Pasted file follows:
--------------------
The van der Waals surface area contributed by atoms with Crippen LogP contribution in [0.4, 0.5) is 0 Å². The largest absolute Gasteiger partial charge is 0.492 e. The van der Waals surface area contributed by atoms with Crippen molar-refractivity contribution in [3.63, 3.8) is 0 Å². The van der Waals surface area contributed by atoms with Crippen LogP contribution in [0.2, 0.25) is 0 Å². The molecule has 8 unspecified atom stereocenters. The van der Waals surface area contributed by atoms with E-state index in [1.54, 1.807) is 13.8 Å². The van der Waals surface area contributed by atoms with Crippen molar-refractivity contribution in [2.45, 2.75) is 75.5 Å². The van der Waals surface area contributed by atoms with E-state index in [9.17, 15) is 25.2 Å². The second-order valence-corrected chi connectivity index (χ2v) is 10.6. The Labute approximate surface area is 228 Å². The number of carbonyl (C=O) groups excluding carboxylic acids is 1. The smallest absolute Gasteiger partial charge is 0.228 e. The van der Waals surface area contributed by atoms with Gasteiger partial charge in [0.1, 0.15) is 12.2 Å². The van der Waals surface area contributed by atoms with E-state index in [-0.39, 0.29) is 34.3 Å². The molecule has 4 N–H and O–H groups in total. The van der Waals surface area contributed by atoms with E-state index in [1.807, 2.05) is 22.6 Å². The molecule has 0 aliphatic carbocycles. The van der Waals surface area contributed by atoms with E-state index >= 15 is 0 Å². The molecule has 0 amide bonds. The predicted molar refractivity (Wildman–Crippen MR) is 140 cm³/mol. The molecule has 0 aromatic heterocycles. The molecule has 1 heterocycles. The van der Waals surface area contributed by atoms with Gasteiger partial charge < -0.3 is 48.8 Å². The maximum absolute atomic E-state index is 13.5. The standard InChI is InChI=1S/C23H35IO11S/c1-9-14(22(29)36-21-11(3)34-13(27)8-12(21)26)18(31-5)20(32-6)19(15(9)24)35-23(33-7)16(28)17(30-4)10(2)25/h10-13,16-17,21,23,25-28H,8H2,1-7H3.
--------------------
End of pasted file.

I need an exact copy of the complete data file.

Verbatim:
The van der Waals surface area contributed by atoms with Crippen LogP contribution in [0.4, 0.5) is 0 Å². The largest absolute Gasteiger partial charge is 0.492 e. The van der Waals surface area contributed by atoms with Crippen molar-refractivity contribution in [3.63, 3.8) is 0 Å². The van der Waals surface area contributed by atoms with Crippen LogP contribution in [0.2, 0.25) is 0 Å². The molecule has 8 unspecified atom stereocenters. The van der Waals surface area contributed by atoms with E-state index in [1.54, 1.807) is 13.8 Å². The van der Waals surface area contributed by atoms with Crippen molar-refractivity contribution in [2.45, 2.75) is 75.5 Å². The van der Waals surface area contributed by atoms with E-state index in [9.17, 15) is 25.2 Å². The second-order valence-corrected chi connectivity index (χ2v) is 10.6. The Labute approximate surface area is 228 Å². The number of carbonyl (C=O) groups excluding carboxylic acids is 1. The smallest absolute Gasteiger partial charge is 0.228 e. The van der Waals surface area contributed by atoms with Gasteiger partial charge in [0.1, 0.15) is 12.2 Å². The van der Waals surface area contributed by atoms with E-state index in [-0.39, 0.29) is 34.3 Å². The molecule has 4 N–H and O–H groups in total. The van der Waals surface area contributed by atoms with E-state index in [1.807, 2.05) is 22.6 Å². The molecule has 0 aliphatic carbocycles. The van der Waals surface area contributed by atoms with E-state index >= 15 is 0 Å². The molecule has 0 amide bonds. The predicted molar refractivity (Wildman–Crippen MR) is 140 cm³/mol. The molecule has 0 aromatic heterocycles. The molecule has 1 heterocycles. The van der Waals surface area contributed by atoms with Gasteiger partial charge < -0.3 is 48.8 Å². The maximum absolute atomic E-state index is 13.5. The standard InChI is InChI=1S/C23H35IO11S/c1-9-14(22(29)36-21-11(3)34-13(27)8-12(21)26)18(31-5)20(32-6)19(15(9)24)35-23(33-7)16(28)17(30-4)10(2)25/h10-13,16-17,21,23,25-28H,8H2,1-7H3.